Thin azaleas with crusty stems may have azalea bark scale

If your azalea shrub has thinning or dead branches, look for a crusty covering of scale insects on the stems.

Canopy thinning caused by an infestation of azalea bark scale. Photo credit: Proscapes Lawn

Canopy thinning caused by an infestation of azalea bark scale. Photo credit: Proscapes Lawn

Winter-hardy azaleas are promoted as suitable for cold hardiness zones 6 or higher. This means that southeast and southwest Michigan are borderline climates for growing azaleas, and planting anywhere else in Michigan will require excellent winter protection. So in Michigan, when we grow azaleas we are usually focused on finding protected sites and providing winter protection by covering the ground over the roots with mulch and draping protective burlap over the entire plant. However, another threat to azaleas, as well as rhododendron and Pieris or andromedas, is azalea bark scale (Eriococcus azaleae).

If the canopy of your azalea is thinning or yellowing in places or has some dead branches, look for a crusty covering of scale insects on the stems, or white, waxy egg masses produced by the females (see photos). Infested stems and leaves under infested stems may also turn black from the black, sooty mold fungus that grows on the sugary liquid waste excreted by the scale insects.

azalea bark scale egg masses

Close-up of Azalea bark scale egg masses on infested branches blackened by sooty mold. Photo credit: A.L. Antonelli

azalea bark scale egg masses

Close-up of azalea bark scale egg masses. Photo credit: Clemson University, USDA Cooperative Extension Slide Series, Bugwood.org

Azalea bark scale life cycle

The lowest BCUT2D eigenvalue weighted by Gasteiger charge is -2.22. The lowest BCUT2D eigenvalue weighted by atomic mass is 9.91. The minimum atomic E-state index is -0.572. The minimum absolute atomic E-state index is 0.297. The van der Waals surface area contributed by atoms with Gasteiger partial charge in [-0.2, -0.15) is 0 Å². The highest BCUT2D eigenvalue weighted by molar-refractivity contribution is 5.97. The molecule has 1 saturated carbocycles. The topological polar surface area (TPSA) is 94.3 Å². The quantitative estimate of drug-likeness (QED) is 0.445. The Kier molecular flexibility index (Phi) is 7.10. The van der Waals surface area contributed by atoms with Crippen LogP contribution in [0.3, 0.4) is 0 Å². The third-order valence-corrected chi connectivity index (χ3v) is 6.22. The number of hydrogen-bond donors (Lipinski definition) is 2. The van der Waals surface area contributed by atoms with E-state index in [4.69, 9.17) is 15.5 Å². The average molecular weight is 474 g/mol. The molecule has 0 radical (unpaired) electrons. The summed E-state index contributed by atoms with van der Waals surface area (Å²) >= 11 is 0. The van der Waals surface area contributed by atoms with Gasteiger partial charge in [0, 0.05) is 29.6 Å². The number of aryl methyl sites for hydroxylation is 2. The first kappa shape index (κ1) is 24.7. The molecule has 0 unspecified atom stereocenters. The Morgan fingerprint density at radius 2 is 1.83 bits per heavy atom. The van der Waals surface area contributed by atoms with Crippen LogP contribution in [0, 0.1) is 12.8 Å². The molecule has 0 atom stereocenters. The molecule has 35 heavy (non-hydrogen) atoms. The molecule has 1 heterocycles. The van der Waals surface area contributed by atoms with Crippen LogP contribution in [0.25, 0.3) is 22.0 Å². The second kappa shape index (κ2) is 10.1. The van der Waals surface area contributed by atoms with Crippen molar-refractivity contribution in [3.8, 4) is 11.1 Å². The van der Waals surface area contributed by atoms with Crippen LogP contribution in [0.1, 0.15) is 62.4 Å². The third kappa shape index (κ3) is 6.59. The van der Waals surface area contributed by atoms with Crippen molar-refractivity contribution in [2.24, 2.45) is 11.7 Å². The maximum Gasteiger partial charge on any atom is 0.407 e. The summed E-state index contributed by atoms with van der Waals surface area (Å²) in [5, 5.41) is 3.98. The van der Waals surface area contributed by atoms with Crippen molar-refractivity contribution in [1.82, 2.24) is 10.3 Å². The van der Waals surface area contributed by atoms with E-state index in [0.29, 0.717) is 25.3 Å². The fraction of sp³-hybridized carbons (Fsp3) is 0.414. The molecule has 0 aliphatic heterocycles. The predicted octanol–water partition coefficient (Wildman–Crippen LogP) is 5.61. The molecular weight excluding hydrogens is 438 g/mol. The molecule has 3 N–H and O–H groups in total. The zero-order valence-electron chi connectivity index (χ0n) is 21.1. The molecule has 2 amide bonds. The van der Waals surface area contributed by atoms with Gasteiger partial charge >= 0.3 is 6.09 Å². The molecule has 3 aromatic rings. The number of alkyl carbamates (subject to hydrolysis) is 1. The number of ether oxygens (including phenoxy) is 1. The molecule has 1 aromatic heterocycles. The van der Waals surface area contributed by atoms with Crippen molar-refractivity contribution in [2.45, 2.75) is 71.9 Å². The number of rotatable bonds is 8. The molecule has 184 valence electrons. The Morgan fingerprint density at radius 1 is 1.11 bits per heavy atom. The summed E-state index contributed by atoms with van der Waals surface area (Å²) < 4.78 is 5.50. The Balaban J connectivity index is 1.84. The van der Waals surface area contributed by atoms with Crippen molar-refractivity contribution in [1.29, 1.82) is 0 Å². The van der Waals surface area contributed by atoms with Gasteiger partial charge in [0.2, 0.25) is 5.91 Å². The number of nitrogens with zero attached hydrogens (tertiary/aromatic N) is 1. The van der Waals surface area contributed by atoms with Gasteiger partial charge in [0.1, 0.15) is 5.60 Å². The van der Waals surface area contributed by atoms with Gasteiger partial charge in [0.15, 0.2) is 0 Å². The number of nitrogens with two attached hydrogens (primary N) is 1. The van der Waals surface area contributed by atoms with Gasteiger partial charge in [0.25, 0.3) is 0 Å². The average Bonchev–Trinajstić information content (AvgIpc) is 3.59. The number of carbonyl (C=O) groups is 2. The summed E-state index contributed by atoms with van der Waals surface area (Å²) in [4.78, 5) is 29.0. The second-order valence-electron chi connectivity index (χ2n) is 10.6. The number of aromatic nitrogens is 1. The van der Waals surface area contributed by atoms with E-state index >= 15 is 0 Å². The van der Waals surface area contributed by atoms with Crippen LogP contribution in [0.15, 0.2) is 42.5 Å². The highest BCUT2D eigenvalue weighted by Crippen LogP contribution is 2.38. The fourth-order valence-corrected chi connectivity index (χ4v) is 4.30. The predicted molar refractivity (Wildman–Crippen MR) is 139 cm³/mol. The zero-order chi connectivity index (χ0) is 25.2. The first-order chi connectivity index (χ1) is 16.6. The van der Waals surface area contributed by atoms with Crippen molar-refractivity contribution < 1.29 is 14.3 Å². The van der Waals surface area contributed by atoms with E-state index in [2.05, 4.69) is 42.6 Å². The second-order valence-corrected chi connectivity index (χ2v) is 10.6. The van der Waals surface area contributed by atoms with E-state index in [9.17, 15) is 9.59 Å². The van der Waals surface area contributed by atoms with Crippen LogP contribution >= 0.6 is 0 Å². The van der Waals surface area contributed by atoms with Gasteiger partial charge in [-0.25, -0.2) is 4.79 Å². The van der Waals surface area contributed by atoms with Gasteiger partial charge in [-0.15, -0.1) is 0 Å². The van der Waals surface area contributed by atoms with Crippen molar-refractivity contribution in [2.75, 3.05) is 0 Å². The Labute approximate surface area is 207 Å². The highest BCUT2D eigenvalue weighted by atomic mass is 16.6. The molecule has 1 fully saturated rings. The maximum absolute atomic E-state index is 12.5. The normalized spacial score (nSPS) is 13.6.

Female insects are approximately 0.125 inches long. Eggs are laid in the spring and hatch from late June through July. Larvae hatching from the eggs are called “crawlers” because they are the most mobile life stage of the scale insect. Crawlers attach to the bark and feed in crevices and branch forks. The scale insects have long, needle-like mouthparts they insert into the plant for sucking plant juices. Immature scales, 0.0625-0.125 (1/16-1/8) inches long, overwinter on the stem, maturing quickly the next spring in late May. Females produce white, waxy egg masses in late June to early July. There is one generation per year in Michigan.

crawler stage 
The crawler stage of azalea bark scale soon after egg hatch. Photo credit: Oregon State University

Scale treatment options

If azalea bark scale is found, Michigan State University Extension recommends spraying infested plants with a 2 percent concentration of a horticultural oil in mid-July. Spray after the azaleas are done blooming to avoid spraying over bees and other pollinators, and to avoid flower injury. Heavy infestations can be sprayed again two weeks later. Later in summer or next spring you can determine if any live scales are present by using a fingernail to scrape off some of the crusty buildup on the stems. If scales are juicy, they are alive. If the crusty residue is dry and flaky, the scales are dead. Dead scales may remain on stems for a year or more. An oil spray applied after the crawlers emerge is usually very effective in controlling azalea bark scale, but keep checking each year and spray again when necessary.

An alternative treatment for azalea bark scale is a basal soil drench with imidacloprid. One product with good directions on the label for applying imidacloprid as a drench is Bayer Tree and Shrub Insect Control. This product is mixed in a bucket of water and poured around the base of the shrub. Several other products are also available that contain imidacloprid. Because imidacloprid is a systemic insecticide that is absorbed through the roots and moves up into the foliage, some insecticide may move into the flowers. Protect bees and other pollinators by waiting until after the shrubs are done blooming before applying the basal soil drench. Research is underway at this time to determine if enough imidacloprid will be present in the following year (one year after a basal drench is made) to be detrimental to bees when the azaleas are blooming.

Dr. Smitley’s work is funded in part by MSU’s AgBioResearch.

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